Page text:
The Dream Demon. Craven has stated before that many of his ideas come from dreams. In BLESSING it very much seems that future mega-star Sharon Stone has a disturbing dream about future mega-horror icon Freddy Krueger. She wakes up from a terrible nightmare saying it involved being terrorized by a man with “all gray, like ash” skin and that seems like only a stone’s throw away from a man with burnt skin which would perfectly describe Freddy. It’s almost as if she dreamt of Freddy as he was still forming in Craven’s imagination.
The Snake Bath. Well. This bit is far too on the nose to deny. At one point during the film, lovely Maren Jensen is taking a well-deserved bath only to find she is not alone. A giant snake comes for a visit and sinisterly swims between her legs much like (almost exactly) like Freddy Krueger’s glove will famously threaten Nancy Thompson in a famous scene from A NIGHTMARE ON ELM STREET a few years later. The beats and angles mirror each other to a tee and it’s almost like an early sketch to a future masterpiece. And of course Craven would go on to explore more snake horrors in THE SERPENT AND THE RAINBOW(’88).
Summer Of Fear. At one point two characters portrayed by Jeff East and Susan Buckner meet up at a local movie theater that just happens to be playing Craven’s made-for-TV movie from a few years before, SUMMER OF FEAR; which East also starred in (Luckily East misses the showing so he never has to endure the two realities colliding. On the other hand Vicki, does presumably watch the movie and is surprisingly tight-lipped about the incongruity). In other words, this blink and you’d miss it, low key self-reference can be seen as a precursor to the ultra meta-awareness that Craven would explore to extremes in future movies like SCREAM (‘96) and especially WES CRAVEN’S NEW NIGHTMARE (‘94)
Death in the Barn. When Sharon Stone’s anguished character is attacked by a dark-robed figure in a barn, I swear it could almost be a cut scene from a SCREAM flick (sans the mask). Even the barn setting itself Craven would later revisit in his last film, SCREAM 4.
The Last Scare. Craven apparently was forced by producers to add one last scare to DEADLY BLESSING (probably to ape the previous year’s smash FRIDAY THE 13th). He wasn’t pleased but went ahead and incorporated a reality-smashing jolter involving a demon that breaks through the floor and drags a character into (I’m assuming) hell, followed by quiet normalcy being restored as if it never happened. Crazy that just about the exact same thing happened with A NIGHTMARE ON ELM STREET (1984). Producers wanted a slam-bang closer and Craven came up with a similar scenario; a reality-defying demon breaks through into our dimension (in this case through a door) and yanks a character off to who knows where. Craven wasn’t keen on either late addition tack-ons but I gotta say I love (and fell hard for) them both.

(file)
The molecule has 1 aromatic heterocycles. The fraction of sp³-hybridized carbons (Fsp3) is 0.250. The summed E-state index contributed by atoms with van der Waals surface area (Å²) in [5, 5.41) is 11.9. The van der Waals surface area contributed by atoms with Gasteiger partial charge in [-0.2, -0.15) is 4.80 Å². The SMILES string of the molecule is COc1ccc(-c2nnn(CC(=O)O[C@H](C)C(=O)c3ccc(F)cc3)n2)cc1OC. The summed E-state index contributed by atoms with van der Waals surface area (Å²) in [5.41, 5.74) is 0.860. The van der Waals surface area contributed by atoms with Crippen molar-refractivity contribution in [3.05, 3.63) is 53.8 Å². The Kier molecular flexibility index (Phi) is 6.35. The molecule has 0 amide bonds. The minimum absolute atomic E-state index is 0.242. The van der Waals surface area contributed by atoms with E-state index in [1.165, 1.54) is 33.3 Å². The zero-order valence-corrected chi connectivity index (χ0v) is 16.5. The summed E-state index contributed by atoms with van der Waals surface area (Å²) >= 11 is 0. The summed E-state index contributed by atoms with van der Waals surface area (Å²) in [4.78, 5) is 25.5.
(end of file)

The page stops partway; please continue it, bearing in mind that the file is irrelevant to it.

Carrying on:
DEADLY BLESSING may not be Wes Craven’s best movie (though sometimes I wonder) but it’s always entertaining and certainly represents a fascinating moment in his career. It sports many of his familiar themes (every parent is toxic and oppressive) and stands in sort of an eye of the storm halfway spot between his earlier, more physical horror films (LAST HOUSE ON THE LEFT, THE HILLS HAVE EYES) and his more surreal, cerebral output (NOES, SHOCKER, etc.). It’s also beautifully shot, has a hypnotic James Horner score and is wonderfully suspenseful. There’s an of its time reveal that’s not likely to win a GLAAD award anytime soon but Jensen, Stone and Buckner truly shine as a troika of supportive old college pals and the film is ultimately a surprisingly positive testament to female friendship.
Greetings from Chicagoland!
Circa 1980, I’m flipping through a black-and-white horror mag, title unknown, and see a bit of story involving a man with a cleaver cutting up a conscious woman. A big panel shows her arched backwards over a table or butcher’s block, her arm cut off at the elbow, while he’s holding her down with one hand, cleaver upraised in the other. A few panels later, his attack is over. Another small panel shows him mostly offscreen; he’s standing before her head, now split in half lengthwise at the front, lying on the table / block. Cleaver hanging at his side, he cries(??!?!??!!?), with dialogue saying, “Oh, Ellen…. Ellen….” (Could’ve been Helen, but I think Ellen is correct.) The last panel I recall shows him clutching a struggling bird while splitting it with the cleaver. I quit reading when he started going after other animals.
I’d like to know what the hell this made-up murderer’s problem was and to get some satisfaction in seeing him suffer. Thank you, thank you, thank you for any leads.
Thank you more for helping humanity, one Kindertrauma at a time!